The Philosophy of Consciousness
Thomas Metzinger

    Thomas Metzinger spent years of study of the philosophy of consciousness and the models of self. Susan Blackmore asks him what such studies have done "to your ordinary everyday life." He responds:
It is deeply mixed up with my own life, and in particular I think I'm paying a price for doing this kind of research. For example, I often study neuropsychological syndromes, people who have severe brain lesions, or people who have gone mad, and I analyse these states as a philosopher --- but of course you also always try to understand how it really feels like to be such a patient, and if you really do that it hurts, and it makes you become aware of the fact that any time --- when you're walking across the street --- some little thing might happen in your brain to completely deprive you of your dignity for the rest of your life, and turn you into one big suffering confused mess. We are very fragile beings.

I also don't think that in general an academic career or an academic life is something that makes you particularly happy or is conducive, say, to meditative states. You have a lot of hypocrisy and competition, hard egos, and particularly clever and ambitious examples of the human species. It's not such a beautiful, social environment to live your life in --- but it is, of course, very exciting to follow the old philosophical ideal of self-knowledge and to be ready and have the guts to really face the facts, and to make use of the enormous new tools we have in cognitive neuroscience right now. But what I think many people, including many professional philosophers, don't understand is that nobody ever said self-knowledge is emotionally attractive, or that it cannot also have sobering or outright depressing effects on you.

There are hard theoretical issues, which you can only talk about with philosophers and scientists, but there are also what I call 'soft issues' and these soft issues have been making me more and more concerned recently, because I think something is coming towards us as mankind, and it's coming very fast, and we are not prepared for it.

Let me give some examples. There is a new image of man emerging out of genetics and neuroscience, one which will basically contradict all other images of man that we have had in the Western tradition. It is strictly unmetaphysical; it is absolutely incompatible with the Christian image of man; and it may force us to confront our mortality in a much more direct way than we have ever before in our history. It may close the door on certain hopes people have had, not only scientists and philosophers but all of us, such as that maybe somehow consciousness could exist without the brain after death. People will still want to believe something like that. But just as people will actually still think that the sun revolves around the earth --- people whom you basically laugh at and don't take seriously any more. So there's a reductive anthropology that may come to us, and it may come faster than we are prepared for it; it may come as an emotionally sobering experience to many people particularly in developing countries, who make up 80% of human beings, and still have a metaphysical image of man, haven't ever heard anything about neuroscience, don't want to hear anything about neural correlates of consciousness, want to keep on living in their metaphysical world-view as they have for centuries.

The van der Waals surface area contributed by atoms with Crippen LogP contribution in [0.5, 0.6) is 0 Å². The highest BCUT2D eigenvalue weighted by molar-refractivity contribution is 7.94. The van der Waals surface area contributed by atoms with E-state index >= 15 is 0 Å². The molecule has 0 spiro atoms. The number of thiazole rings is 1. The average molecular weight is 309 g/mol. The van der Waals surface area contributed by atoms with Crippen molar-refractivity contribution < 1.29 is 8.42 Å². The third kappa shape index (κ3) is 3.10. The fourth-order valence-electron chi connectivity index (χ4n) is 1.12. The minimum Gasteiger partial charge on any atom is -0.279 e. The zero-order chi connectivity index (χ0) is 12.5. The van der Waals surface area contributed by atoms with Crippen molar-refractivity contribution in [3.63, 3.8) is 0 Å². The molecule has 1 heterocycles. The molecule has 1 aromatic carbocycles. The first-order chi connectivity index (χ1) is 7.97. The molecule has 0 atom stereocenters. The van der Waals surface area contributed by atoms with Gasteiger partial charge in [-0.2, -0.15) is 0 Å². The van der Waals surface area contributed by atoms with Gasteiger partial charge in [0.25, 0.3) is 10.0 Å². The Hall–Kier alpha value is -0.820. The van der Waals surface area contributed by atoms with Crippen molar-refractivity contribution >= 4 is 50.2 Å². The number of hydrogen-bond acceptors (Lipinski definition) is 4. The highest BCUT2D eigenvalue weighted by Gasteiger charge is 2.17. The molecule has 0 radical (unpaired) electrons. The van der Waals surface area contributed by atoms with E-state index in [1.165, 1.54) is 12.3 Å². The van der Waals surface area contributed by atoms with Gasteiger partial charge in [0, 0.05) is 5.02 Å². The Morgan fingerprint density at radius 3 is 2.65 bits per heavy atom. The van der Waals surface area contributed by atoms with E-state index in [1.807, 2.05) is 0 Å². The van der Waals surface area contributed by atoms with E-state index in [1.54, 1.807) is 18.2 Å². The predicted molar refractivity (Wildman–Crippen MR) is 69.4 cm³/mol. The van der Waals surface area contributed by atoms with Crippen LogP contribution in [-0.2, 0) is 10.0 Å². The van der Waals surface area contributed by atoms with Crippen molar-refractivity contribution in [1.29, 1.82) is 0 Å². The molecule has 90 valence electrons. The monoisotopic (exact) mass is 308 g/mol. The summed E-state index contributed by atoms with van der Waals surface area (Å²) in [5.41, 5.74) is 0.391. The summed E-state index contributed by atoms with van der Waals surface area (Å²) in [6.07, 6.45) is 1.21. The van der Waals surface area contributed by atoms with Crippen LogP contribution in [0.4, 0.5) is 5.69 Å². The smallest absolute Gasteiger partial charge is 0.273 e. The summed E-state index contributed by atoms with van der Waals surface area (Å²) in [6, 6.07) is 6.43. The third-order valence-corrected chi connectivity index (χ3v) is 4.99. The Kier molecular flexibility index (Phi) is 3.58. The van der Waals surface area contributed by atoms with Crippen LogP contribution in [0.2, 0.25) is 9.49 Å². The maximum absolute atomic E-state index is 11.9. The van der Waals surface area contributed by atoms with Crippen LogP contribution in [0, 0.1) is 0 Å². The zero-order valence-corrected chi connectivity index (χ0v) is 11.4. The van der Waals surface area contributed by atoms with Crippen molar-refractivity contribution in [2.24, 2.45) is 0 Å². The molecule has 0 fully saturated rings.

Now here we come in these rich, decadent, non-believer Western countries, and we suddenly have theories which work very well in medicine and in treating psychiatric disorders, and which say 'There is no such thing as a soul,' and 'You are basically a gene-copying device,' and it is not clear what that will do to us. A chasm will open between the rich, educated, and secularized parts of mankind on the planet and those who for whatever reason have chosen to live their lives outside the scientific view of the world, and outside the scientific image of man.

Our image of ourselves is changing very fast, but there's a problem associated with it: that image, in a very subtle way, influences the way we all treat each other in everyday life. One question is, for instance, whether a demystification of the human mind can take place without a desolidarization in society. What has held our societies together and has helped us to behave have been metaphysical beliefs in God or psychoanalysis and other substitute religions like that.